Nativity — Shohreh Aghdashloo — bonus quotes

Nativity — Shohreh Aghdashloo — bonus quotes November 27, 2006

It’s time for more extended and deleted quotes from the Nativity Story junket! The interviewee this time is Shohreh Aghdashloo, who plays Elizabeth, the mother of John the Baptist.

Portions of this roundtable interview already appeared in my first junket report, and an earlier post to this blog sprung off of a comment she made about the Iranian mini-series Saint Mary.

Asked how she sees the relationship between Mary and Elizabeth, Aghdashloo responded:

SA: The first thing I learned about Elizabeth in the Gospel of Luke was that when Mary is blessed and she wants to share her secret with someone, she takes her safe haven at Elizabeth’s. And Elizabeth, and the child that she is carrying, they both know that she is coming with a secret to tell them. And when I read the screenplay — as an actor, you look for clues here and there, to be able to find out what kind of relationship they had — and I loved the fact that Elizabeth called Mary “child” — “Oh, child” — which told me that the feelings this woman has for Mary is the feelings that she would have had for her own daughter. In other words, although Elizabeth hasn’t had a child, and she is still faithful, she feels that Mary is her child. And to me, the real mother of Mary is Elizabeth. Elizabeth is the true mother of Mary. Because if the child goes to someone and confesses and share a secret, it means that they have a great bond, and what difference does it make whether Elizabeth is the true mother of Mary or not? I believe this is how she thought, and how she greeted Mary.

Asked about Elizabeth’s relationship with Zechariah — especially given the shocking development that he could not speak, after his encounter with Gabriel in the Temple — she said:

SA: Indeed. But we have to remember that she is a woman of virtue and faith. That is what amazes me about her. Despite the fact that God has not been merciful upon her and given her a baby when she was younger and she could produce more babies, but still, and then obviously her husband cannot talk to her, but she does not let go of her faith, and that amazes me, that makes me respect her much more, because no matter what — despite all these happenings in her life — she still remains a pious woman. And it’s not easy, we’ve all been tested in our life, and we know how it works. She just has faith and belief in God and just keep on going. And I believe that she must have loved him, she must have loved him, because the way that she talks about him, and is worried about him, and takes care of him — and when they realize that in this oasis that they both live in, they literally have nobody else but one another — so she’s just living with him and loving him, the way she worships and adores God.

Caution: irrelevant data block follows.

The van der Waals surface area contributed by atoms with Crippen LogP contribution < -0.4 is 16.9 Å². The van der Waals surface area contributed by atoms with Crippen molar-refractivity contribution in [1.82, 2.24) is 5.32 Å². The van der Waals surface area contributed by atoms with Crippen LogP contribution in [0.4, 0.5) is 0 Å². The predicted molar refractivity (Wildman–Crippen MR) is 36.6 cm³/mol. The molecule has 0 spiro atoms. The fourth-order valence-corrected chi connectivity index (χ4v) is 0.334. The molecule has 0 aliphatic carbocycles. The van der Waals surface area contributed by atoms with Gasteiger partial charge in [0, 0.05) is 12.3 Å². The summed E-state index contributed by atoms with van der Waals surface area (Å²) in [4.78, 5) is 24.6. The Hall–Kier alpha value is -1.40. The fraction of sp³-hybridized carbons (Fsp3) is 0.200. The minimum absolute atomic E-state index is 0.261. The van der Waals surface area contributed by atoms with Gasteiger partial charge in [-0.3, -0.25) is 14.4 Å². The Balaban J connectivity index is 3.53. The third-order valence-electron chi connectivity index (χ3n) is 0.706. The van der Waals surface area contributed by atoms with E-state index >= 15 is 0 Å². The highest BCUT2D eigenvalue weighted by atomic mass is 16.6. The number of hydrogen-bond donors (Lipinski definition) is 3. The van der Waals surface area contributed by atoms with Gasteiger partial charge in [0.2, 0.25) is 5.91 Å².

Incidentally, a point that this film could have made but didn’t — though I believe it turns up in the TV-movie Mary and Joseph: A Story of Faith (1979) — is that Zechariah must have deeply loved Elizabeth, too. Under the laws and customs of that time, Zechariah would have been fully justified in divorcing Elizabeth and marrying a woman who might bear him a child — but he didn’t.

Moving on: Asked how she thought modern audiences might respond to the depiction of miracles in this film, Aghdashloo said:

SA: If the audience allows himself to let the film empower the imagination — if you’re not biased, if you leave your ego behind the door and come in and watch this film without any sort of prejudgment or conception — just watch this simple yet the most ambiguous story of mankind, and allow this to empower your imagination, if you do not believe in miracles. Just allow this to empower your imagination. Another thing that happens with all these miracles in the film is that they might not affect the audience right away, but it does when they leave, and that’s what, to my belief, that’s what a good film should do. It will make them ask questions. It will bring about questions. And that’s a mission of a good film, not to necessarily revolutionize your heart, but make you ask questions.

And, after talking about how she found herself modelling her interpretation of Elizabeth on memories of her own grandmother:

SA: Now I can bring the two women together regardless of the background or nationality or colour of the hair — I can just combine them together and try to stay as truthfully as possible to this character, because there was no other way to play her. Every morning, I was meditating, asking God to take away all the fundamental pillars that Shakespeare used in his plays — anger, rage, betrayal. God, take all these away; empty my head of all of these, so I can come up with a pair of eyes that are always smiling, with no expectation and with an unconditional love, that these two women, the one that I got to experience in real life and the one that I’m reading about, that I can portray these two women and I can do it justice, too, in portraying that.

Stay tuned for more “bonus quotes” in the next few days!

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